Introduction     Reproduction     Pregnancy     During Pregnancy
    Birth     Postnatal     Childhood Illness     Glossary A-Z

   Childhood Illness
 Bacteria
 Virus
 Cancer
 Gastrointestinal
 Nutritional
 Metabolism
 Hormonal
 Musculoskeletal
 Ear, Nose & Throat
 Eye Disorders
 Mental Health
 Disclaimer
 
Adrenal Gland Disorders: Cushing's Syndrome

Cushing's Syndrome

Description

Cushing's syndrome is the result of the excessive production of corticosteroids by the adrenal glands. An overproduction of corticotrophin (the hormone that controls the adrenal gland) by the pituitary gland , which stimulates the adrenal glands to produce corticosteroids, may be one cause. In addition, certain lung cancers and other tumours outside the pituitary gland may produce corticotrophins. Other causes include benign or cancerous tumours on the adrenal glands.

Symptoms and Signs

The most common symptoms may include:

  • Upper body obesity
  • Round face
  • Increased fat around neck
  • Thinning arms and legs
  • Fragile and thin skin
  • Stretch marks on abdomen, thighs, buttocks, arms, and breasts
  • Bone and muscle weakness
  • Severe fatigue
  • High blood pressure
  • High blood sugar
  • Irritability and anxiety
  • Excess hair growth in women
  • Irregular or stopped menstrual cycles in women
  • Reduced sex drive and fertility in men

However, each individual may experience symptoms differently.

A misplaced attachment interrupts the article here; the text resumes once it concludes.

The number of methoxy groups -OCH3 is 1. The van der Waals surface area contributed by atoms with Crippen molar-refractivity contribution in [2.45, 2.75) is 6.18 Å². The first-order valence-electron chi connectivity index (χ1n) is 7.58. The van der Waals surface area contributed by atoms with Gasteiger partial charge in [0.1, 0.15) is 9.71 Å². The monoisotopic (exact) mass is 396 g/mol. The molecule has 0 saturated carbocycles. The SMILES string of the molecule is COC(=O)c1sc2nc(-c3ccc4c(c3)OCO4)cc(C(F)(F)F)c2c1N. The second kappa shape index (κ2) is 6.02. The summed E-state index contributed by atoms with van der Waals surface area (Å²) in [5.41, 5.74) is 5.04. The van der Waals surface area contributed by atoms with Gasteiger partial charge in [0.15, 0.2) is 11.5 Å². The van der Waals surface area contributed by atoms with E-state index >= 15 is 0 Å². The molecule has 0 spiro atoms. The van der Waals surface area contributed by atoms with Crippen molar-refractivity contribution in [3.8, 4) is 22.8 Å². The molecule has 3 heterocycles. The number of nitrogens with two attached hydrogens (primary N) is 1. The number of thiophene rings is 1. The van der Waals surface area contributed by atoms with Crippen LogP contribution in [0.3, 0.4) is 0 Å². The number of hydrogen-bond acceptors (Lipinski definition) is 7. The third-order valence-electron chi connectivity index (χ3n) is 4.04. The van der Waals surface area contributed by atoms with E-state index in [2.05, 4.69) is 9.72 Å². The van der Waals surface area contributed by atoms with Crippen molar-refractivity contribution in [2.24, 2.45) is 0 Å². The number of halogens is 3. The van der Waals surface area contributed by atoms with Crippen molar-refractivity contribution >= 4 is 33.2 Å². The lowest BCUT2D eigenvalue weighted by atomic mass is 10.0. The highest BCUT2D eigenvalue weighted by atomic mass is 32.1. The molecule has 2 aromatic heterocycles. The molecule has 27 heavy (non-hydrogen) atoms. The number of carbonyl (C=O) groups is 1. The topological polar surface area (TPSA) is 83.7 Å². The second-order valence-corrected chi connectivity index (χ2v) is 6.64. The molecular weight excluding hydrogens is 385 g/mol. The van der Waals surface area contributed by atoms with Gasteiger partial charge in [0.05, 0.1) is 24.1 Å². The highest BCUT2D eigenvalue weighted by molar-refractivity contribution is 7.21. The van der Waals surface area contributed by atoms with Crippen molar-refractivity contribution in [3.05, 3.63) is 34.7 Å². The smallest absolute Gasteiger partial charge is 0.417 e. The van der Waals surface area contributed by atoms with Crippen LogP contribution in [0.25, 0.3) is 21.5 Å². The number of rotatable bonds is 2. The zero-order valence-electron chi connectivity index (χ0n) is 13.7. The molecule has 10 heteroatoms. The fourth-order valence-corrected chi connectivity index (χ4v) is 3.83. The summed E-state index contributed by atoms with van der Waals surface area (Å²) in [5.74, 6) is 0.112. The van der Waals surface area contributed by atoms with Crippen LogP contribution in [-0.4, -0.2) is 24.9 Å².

Diagnosis and Treatment

In addition to a complete medical history and medical examination, diagnostic procedures for Cushing's syndrome may include x-rays to locate any tumours; 24-hour urinary test to measure for corticosteroid hormones; CAT scan to detect any abnormalities that may not show up on an ordinary x-ray; MRI; dexamethasone suppression test - to differentiate whether the excess production of corticotrophins are from the pituitary gland or tumours elsewhere; corticotropin-releasing hormone (CRH) stimulation test - to differentiate whether the cause is a pituitary tumour or an adrenal tumour.
Treatment for Cushing's syndrome depends on its cause. Surgery may be needed to remove tumours or the adrenal glands. Other treatment may include radiation, chemotherapy, and use of certain hormone-inhibiting drugs.

Adrenal Tumours

Description

Tumours of the adrenal glands are rare. However, when present, they can cause a multitude of disorders by excessively secreting certain adrenal-produced hormones. One type of tumour of the adrenal glands is called a pheochromocytoma . A pheochromocytoma is a benign adrenal gland tumour that secretes adrenaline (epinephrine) and noradrenaline (norepinephrine) hormones. These hormones are responsible for regulating heart rate and blood pressure, among other functions. Pheochromocytomas occur most frequently in young to middle-aged adults between the ages of 30 and 60.

The information in this page is presented in summarised form and has been taken from the following source(s):
1. University of Maryland Medical System Online Health Guides: http://www.umm.edu/


Other HON resources 
   From MedHunt
    (websites)


Cushing's Syndrome
Adrenal tumours
 

Home

About us

Site map

Search

HONewsletter

© HON

Contact

 

  http://www.hon.ch/Dossier/MotherChild/child_hormones/cushings_syndrome.html Last modified: Jun 25 2002